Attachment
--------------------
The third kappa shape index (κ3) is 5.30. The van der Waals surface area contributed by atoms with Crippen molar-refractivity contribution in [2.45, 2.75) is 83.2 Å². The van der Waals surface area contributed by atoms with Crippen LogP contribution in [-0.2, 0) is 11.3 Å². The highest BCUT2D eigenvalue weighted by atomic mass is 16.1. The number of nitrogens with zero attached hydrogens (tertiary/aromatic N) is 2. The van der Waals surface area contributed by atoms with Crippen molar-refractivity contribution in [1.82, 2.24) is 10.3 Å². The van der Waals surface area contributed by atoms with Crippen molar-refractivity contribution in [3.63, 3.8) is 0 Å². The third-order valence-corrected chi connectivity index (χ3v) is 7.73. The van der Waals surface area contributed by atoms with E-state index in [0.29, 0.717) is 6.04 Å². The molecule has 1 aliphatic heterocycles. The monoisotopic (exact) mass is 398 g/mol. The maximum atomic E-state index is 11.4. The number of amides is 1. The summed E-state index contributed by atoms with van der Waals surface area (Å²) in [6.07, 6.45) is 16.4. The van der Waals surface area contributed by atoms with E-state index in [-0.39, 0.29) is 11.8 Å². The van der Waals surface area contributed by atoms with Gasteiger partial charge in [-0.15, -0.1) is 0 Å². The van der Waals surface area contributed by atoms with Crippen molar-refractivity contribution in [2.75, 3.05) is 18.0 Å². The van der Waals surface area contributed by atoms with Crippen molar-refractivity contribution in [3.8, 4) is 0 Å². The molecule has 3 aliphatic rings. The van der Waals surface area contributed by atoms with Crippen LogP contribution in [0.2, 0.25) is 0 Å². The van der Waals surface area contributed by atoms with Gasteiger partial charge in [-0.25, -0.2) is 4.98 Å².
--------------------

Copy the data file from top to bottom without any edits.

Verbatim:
The third kappa shape index (κ3) is 5.30. The van der Waals surface area contributed by atoms with Crippen molar-refractivity contribution in [2.45, 2.75) is 83.2 Å². The van der Waals surface area contributed by atoms with Crippen LogP contribution in [-0.2, 0) is 11.3 Å². The highest BCUT2D eigenvalue weighted by atomic mass is 16.1. The number of nitrogens with zero attached hydrogens (tertiary/aromatic N) is 2. The van der Waals surface area contributed by atoms with Crippen molar-refractivity contribution in [1.82, 2.24) is 10.3 Å². The van der Waals surface area contributed by atoms with Crippen molar-refractivity contribution in [3.63, 3.8) is 0 Å². The third-order valence-corrected chi connectivity index (χ3v) is 7.73. The van der Waals surface area contributed by atoms with E-state index in [0.29, 0.717) is 6.04 Å². The molecule has 1 aliphatic heterocycles. The monoisotopic (exact) mass is 398 g/mol. The maximum atomic E-state index is 11.4. The number of amides is 1. The summed E-state index contributed by atoms with van der Waals surface area (Å²) in [6.07, 6.45) is 16.4. The van der Waals surface area contributed by atoms with E-state index in [-0.39, 0.29) is 11.8 Å². The van der Waals surface area contributed by atoms with Gasteiger partial charge in [-0.15, -0.1) is 0 Å². The van der Waals surface area contributed by atoms with Crippen molar-refractivity contribution in [2.75, 3.05) is 18.0 Å². The van der Waals surface area contributed by atoms with Crippen molar-refractivity contribution in [3.8, 4) is 0 Å². The molecule has 3 aliphatic rings. The van der Waals surface area contributed by atoms with Crippen LogP contribution in [0.2, 0.25) is 0 Å². The van der Waals surface area contributed by atoms with Gasteiger partial charge in [-0.25, -0.2) is 4.98 Å².